The latest installment, focused on “up-and-coming” jazz bloggers, is archived on YouTube, here.  On the way are two more blogging webinars, slated for Nov. 20 and Dec. 4. Register

JJA members soon will unveil their Top 10 picks for 2012, surveying the year’s best jazz — look for the lists at the organization’s site.

Jazz Fest Diary: Irvin Mayfield’s Jazz Playhouse & More

Whether it’s pre-Jazz Fest anticipation or something else, New Orleans feels like it’s on an emotional upswing.

Mitch Landrieu, stepping down as Lt Governor and being sworn in as the city’s new mayor in less than two weeks, is listening to citizens and putting together his staff; Landrieu, voted in with strong support from blacks and whites alike, is one of the good guys, a vocal proponent of the arts economy.

Saints pride is still in full springtime bloom, with residents and visitors alike contiuing to revel over the end of the “Ain’ts” era, as a billboard near the SuperDome points out.

“Treme,” David Simon‘s superb new HBO series, focused on the lives of musicians and others in New Orleans, just after the storm, is the talk of the city, and the nation.

The 41st annual New Orleans Jazz and Heritage Festival kicks off tomorrow, following a successful French Quarter fest.

And then there’s this: Real jazz is back on Bourbon Street.

Wednesday night, trumpeter Irvin Mayfield celebrated the one-year anniversary of his Jazz Playhouse. It’s a plush nightclub inside the Royal Sonesta on Bourbon Street, a place, filled with the sounds of straight-ahead jazz (bebop, modern, post-bop, whatever you want to call it) and trad jazz.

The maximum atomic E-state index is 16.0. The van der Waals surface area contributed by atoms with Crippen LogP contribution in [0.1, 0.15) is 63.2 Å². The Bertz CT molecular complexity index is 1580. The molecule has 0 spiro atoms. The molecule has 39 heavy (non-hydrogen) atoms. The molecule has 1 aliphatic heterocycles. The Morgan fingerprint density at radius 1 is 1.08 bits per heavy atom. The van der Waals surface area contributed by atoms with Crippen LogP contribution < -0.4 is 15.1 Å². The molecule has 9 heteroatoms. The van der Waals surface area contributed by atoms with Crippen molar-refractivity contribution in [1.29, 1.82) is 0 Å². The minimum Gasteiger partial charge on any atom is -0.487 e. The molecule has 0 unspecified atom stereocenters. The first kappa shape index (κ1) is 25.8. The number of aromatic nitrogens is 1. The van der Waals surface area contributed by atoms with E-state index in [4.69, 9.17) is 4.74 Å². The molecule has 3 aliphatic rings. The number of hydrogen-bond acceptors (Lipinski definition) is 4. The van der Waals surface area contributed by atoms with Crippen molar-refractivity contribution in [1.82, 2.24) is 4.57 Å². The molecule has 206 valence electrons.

Mayfield celebrated the occasion with a long evening’s worth of performances and jam sessions, in collaboration with the guys from his New Orleans Jazz Orchestra, and special guest trumpeter Kermit Ruffins (who plays himself on “Treme”).

The show was such a success that at one point potential patrons couldn’t get in.

Mayfield, who leads his own group in addition to fronting the NOJO and playing a major role as a musical ambassador for New Orleans, turned in a gorgeous version, muting his horn, of “My Funny Valentine.”

Shortly later, joined by a group including saxophonist Aaron Fletcher, he offered a long, rousing medley, with “This Little Light of Mine” segueing into “The Battle Hymn of the Republic,” “I’ll Fly Away,” “The Saints Go Marching In” and “We’re Gonna Second Line.” Along the way, he engaged the cheering, singing, fired-up crowd in the Saints’ “Who Dat?” chant.

Earlier in the evening, at a reception honoring the club’s anniversary, Mayfield and his partners in the club, as well as pianist David Torkanowsky, talked about the significance of the Jazz Playhouse.

Torkanowsky recalled the high-quality jazz — by Al Hirt, Louis Prima, Pete Fountain — that was heard when he first strated playing Bourbon Street several decades ago, before the French Quarter started  “slow and steady slide into ‘Girls Gone Wild’.”